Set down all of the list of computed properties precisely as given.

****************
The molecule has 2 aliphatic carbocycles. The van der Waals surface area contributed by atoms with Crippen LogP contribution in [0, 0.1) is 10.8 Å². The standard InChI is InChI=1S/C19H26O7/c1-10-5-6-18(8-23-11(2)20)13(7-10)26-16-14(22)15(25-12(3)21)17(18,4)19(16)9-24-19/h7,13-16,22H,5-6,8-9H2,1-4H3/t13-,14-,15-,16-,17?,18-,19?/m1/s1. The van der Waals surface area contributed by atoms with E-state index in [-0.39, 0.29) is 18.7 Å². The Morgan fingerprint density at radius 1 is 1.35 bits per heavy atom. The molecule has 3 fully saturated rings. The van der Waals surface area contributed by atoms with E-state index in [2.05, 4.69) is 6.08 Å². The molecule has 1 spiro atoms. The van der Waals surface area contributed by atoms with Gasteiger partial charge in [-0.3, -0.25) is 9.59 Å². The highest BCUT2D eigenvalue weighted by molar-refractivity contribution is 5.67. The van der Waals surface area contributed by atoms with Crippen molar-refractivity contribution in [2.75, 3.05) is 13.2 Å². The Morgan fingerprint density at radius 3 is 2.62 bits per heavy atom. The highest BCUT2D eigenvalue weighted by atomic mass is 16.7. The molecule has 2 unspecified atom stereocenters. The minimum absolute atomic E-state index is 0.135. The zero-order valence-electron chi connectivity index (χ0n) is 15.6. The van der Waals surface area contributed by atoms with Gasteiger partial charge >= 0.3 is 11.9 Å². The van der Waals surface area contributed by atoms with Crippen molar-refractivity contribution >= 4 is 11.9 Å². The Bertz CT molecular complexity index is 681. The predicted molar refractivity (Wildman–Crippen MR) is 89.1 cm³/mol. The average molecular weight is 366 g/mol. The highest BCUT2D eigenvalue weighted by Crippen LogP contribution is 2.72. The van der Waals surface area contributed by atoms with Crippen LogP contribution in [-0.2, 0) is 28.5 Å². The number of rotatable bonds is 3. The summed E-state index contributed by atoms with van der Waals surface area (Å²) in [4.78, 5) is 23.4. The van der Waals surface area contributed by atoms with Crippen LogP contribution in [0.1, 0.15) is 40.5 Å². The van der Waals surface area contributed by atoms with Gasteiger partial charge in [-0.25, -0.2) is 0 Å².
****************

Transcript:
The molecule has 2 aliphatic carbocycles. The van der Waals surface area contributed by atoms with Crippen LogP contribution in [0, 0.1) is 10.8 Å². The standard InChI is InChI=1S/C19H26O7/c1-10-5-6-18(8-23-11(2)20)13(7-10)26-16-14(22)15(25-12(3)21)17(18,4)19(16)9-24-19/h7,13-16,22H,5-6,8-9H2,1-4H3/t13-,14-,15-,16-,17?,18-,19?/m1/s1. The van der Waals surface area contributed by atoms with E-state index in [-0.39, 0.29) is 18.7 Å². The Morgan fingerprint density at radius 1 is 1.35 bits per heavy atom. The molecule has 3 fully saturated rings. The van der Waals surface area contributed by atoms with E-state index in [2.05, 4.69) is 6.08 Å². The molecule has 1 spiro atoms. The van der Waals surface area contributed by atoms with Gasteiger partial charge in [-0.3, -0.25) is 9.59 Å². The highest BCUT2D eigenvalue weighted by molar-refractivity contribution is 5.67. The van der Waals surface area contributed by atoms with Crippen molar-refractivity contribution in [2.75, 3.05) is 13.2 Å². The Morgan fingerprint density at radius 3 is 2.62 bits per heavy atom. The highest BCUT2D eigenvalue weighted by atomic mass is 16.7. The molecule has 2 unspecified atom stereocenters. The minimum absolute atomic E-state index is 0.135. The zero-order valence-electron chi connectivity index (χ0n) is 15.6. The van der Waals surface area contributed by atoms with Gasteiger partial charge >= 0.3 is 11.9 Å². The van der Waals surface area contributed by atoms with Crippen molar-refractivity contribution >= 4 is 11.9 Å². The Bertz CT molecular complexity index is 681. The predicted molar refractivity (Wildman–Crippen MR) is 89.1 cm³/mol. The average molecular weight is 366 g/mol. The highest BCUT2D eigenvalue weighted by Crippen LogP contribution is 2.72. The van der Waals surface area contributed by atoms with Crippen LogP contribution in [-0.2, 0) is 28.5 Å². The number of rotatable bonds is 3. The summed E-state index contributed by atoms with van der Waals surface area (Å²) in [4.78, 5) is 23.4. The van der Waals surface area contributed by atoms with Crippen LogP contribution in [0.1, 0.15) is 40.5 Å². The van der Waals surface area contributed by atoms with Gasteiger partial charge in [-0.25, -0.2) is 0 Å².